It’s not an exaggeration to say I have spent nearly my entire life—all six-plus decades of it—wandering South Dakota’s fields, wetlands and prairie potholes. Like many Dakotans, I first discovered our wetlands during hunting season. As I grew up, I chose a career in wildlife biology to allow me to get up close and personal with our state’s natural places year-round.

The changes I’ve seen over the decades are heartbreaking. Many of the wetlands I used to hunt in are now gone—drained and filled and turned to cropland. This means fewer waterfowl, shorebirds, and other wildlife. This means more fertilizer and more of our state’s precious soil is washed away, harming water quality in the Missouri, James and Sioux Rivers and on to our downstream neighbors. It means bigger floods and fewer opportunities to share with my grandchildren the wonders of wetlands wildlife – from dragonflies and fireflies to minnows and mallards.

The Farm Bill, with its wetlands and grasslands conservation easement and conservation compliance provisions, is the most important tool we have to protect wetlands and wildlife habitat on South Dakota’s—and the nation’s—private lands. I implore Congress to strengthen – not weaken – the wetland conservation provisions of the 2018 Farm Bill as they work to pass this critically important legislation. The wetland conservation compliance and easement provisions of the Farm Bill, when accurately and faithfully implemented and enforced, serve to conserve many wetland complexes in the Prairie Pothole Region and around the country. These provisions require that, in return for various taxpayer-subsidized program payments—including crop insurance premium subsidies—agricultural producers must avoid drainage of wetlands on their agricultural land.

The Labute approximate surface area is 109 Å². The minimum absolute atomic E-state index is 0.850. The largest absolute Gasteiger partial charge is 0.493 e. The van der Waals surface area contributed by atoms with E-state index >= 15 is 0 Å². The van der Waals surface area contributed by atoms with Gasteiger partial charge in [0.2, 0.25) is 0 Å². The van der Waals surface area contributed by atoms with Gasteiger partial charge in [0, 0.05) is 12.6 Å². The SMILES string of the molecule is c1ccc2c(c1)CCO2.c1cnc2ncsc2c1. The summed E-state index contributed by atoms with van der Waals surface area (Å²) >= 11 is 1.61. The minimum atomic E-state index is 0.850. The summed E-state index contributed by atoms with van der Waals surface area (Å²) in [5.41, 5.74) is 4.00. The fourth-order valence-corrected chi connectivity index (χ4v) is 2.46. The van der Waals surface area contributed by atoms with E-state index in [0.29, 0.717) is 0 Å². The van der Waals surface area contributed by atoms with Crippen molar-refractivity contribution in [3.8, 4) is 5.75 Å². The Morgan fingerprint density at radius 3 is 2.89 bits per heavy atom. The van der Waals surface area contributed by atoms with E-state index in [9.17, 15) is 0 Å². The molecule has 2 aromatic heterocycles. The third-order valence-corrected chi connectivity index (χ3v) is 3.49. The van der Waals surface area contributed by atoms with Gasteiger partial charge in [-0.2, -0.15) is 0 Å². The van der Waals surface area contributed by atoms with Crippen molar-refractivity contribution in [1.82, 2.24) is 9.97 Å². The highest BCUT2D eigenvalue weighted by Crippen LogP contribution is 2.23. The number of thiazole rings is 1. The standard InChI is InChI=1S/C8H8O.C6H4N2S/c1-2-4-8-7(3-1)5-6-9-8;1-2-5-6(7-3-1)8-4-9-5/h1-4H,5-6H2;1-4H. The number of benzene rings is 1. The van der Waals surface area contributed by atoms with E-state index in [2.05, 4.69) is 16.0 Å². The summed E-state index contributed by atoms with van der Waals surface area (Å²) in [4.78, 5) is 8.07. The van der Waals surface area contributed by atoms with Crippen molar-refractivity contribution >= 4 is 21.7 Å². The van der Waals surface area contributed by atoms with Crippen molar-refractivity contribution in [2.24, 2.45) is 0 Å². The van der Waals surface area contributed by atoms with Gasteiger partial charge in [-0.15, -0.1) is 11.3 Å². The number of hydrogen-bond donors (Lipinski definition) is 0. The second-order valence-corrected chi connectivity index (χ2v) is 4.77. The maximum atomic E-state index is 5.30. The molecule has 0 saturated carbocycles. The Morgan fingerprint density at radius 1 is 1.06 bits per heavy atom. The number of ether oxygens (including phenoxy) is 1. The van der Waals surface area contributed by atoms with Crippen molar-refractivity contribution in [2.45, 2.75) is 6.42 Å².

I support this basic covenant between farmers and taxpayers: taxpayer subsidies support farming practices that show true stewardship of our soil, water and wildlife resources. I applaud the provisions in the recent House version that would have funded easement programs to foster wetland and grassland conservation.

But the 2018 Farm Bill must go further to fully fund all Farm Bill conservation programs. And it must not undermine this basic covenant by encouraging the drainage of even more wetlands, undermining Farm Bill wetland conservation compliance safeguards for our prairie pothole wetlands.

Let’s pass a Farm Bill we can all be proud of; a Farm Bill that fosters wise use of our precious soil, water, and wildlife resources; a Farm Bill to give more opportunities to share with our grandchildren the wonders of wetlands wildlife – from dragonflies and fireflies to minnows and mallards.

About the author: Bill Antonides is a wildlife biologist and sportsman with the South Dakota Wildlife Federation.